My rating: 4 of 5 stars
In the mood for a tongue in cheek monster story full of hapless humans and dastardly demons? Open the cover of The Gates and watch as our unlikely hero, ten year old Samuel Johnson, fights to close the gates of hell, before the Great Malevolence can bring and end to the world with fire, mayhem, and as much suffering possible. Initially, no one believes what Samuel has discovered, until a demonic horde descends upon Biddlecoombe on Halloween.
Mrs. Abernathy, the GM’s point demon, is a truly formidable adversary, and she targets Samuel in particular. She hijacks a Hadron Collider and applies black hole and dark matter theory with the aplomb of an Einstein. Fortunately, the members of the vanguard assisting her could be called the Keystone Cops of hell. It’s hard not to cheer when the intrepid British citizenry take them on with whatever comes to hand, no easy task as they are confronting talking eyeballs, beautiful women with bat wings and lizard bodies, snakes with elephant ears, and countless others, all of which the author describes in ghoulishly slimy detail.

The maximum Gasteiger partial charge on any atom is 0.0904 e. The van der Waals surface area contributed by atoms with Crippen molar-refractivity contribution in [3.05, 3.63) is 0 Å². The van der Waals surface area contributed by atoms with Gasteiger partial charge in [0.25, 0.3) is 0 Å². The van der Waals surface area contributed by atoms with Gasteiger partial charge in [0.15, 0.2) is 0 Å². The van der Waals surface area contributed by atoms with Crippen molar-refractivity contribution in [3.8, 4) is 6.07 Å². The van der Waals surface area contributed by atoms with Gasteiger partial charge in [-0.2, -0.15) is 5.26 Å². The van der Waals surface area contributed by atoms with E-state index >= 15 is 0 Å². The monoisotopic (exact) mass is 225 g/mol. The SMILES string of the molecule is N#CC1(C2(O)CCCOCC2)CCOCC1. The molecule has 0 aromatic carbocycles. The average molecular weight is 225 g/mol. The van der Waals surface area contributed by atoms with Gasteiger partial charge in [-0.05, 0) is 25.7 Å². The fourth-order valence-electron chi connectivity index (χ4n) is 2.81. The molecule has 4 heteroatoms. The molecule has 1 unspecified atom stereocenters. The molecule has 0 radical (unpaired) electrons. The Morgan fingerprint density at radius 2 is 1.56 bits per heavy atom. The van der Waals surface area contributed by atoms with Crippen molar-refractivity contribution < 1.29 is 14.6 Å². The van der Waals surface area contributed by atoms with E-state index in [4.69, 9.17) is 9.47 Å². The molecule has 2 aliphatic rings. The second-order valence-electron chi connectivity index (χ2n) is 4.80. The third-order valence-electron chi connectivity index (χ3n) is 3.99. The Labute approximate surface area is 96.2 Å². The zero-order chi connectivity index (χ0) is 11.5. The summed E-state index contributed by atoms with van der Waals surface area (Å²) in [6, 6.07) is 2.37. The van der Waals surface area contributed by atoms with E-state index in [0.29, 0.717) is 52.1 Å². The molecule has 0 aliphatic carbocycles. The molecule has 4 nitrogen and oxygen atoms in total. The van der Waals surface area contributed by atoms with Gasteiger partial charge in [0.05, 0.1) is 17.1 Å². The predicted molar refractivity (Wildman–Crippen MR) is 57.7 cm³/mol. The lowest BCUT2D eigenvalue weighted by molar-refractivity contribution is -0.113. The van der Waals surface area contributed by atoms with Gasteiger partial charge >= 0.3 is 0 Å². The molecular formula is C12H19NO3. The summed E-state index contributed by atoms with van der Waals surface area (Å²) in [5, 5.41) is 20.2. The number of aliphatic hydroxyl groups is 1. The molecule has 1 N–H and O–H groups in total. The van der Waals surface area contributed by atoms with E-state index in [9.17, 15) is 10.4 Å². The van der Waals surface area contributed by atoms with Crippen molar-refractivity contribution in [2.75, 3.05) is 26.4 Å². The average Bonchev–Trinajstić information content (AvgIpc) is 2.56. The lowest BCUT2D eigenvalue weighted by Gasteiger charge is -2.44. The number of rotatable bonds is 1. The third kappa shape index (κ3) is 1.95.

There are serious issues underlying all this delicious parody. Connolly presents a practical, easy to follow (easy is a relative term!) version of quantum physics. In addition to demons, Samuel must cope with adults who ignore and/or disbelieve what he says, as well as the emotional fallout resulting from the impending divorce of his parents. He is also precociously intelligent, a trait that affects him socially. But he does have a heroic dog, Boswell, two friends who understand him, and an unlikely alliance with Nurd, who is unhappy with his demonic status.
The Gates is not rocket science. Although marketed to young adults, however, the writing is literate, sharp and funny, and anyone who enjoys a rollicking adventure is sure to enjoy this novel. It would make a crackingly good movie.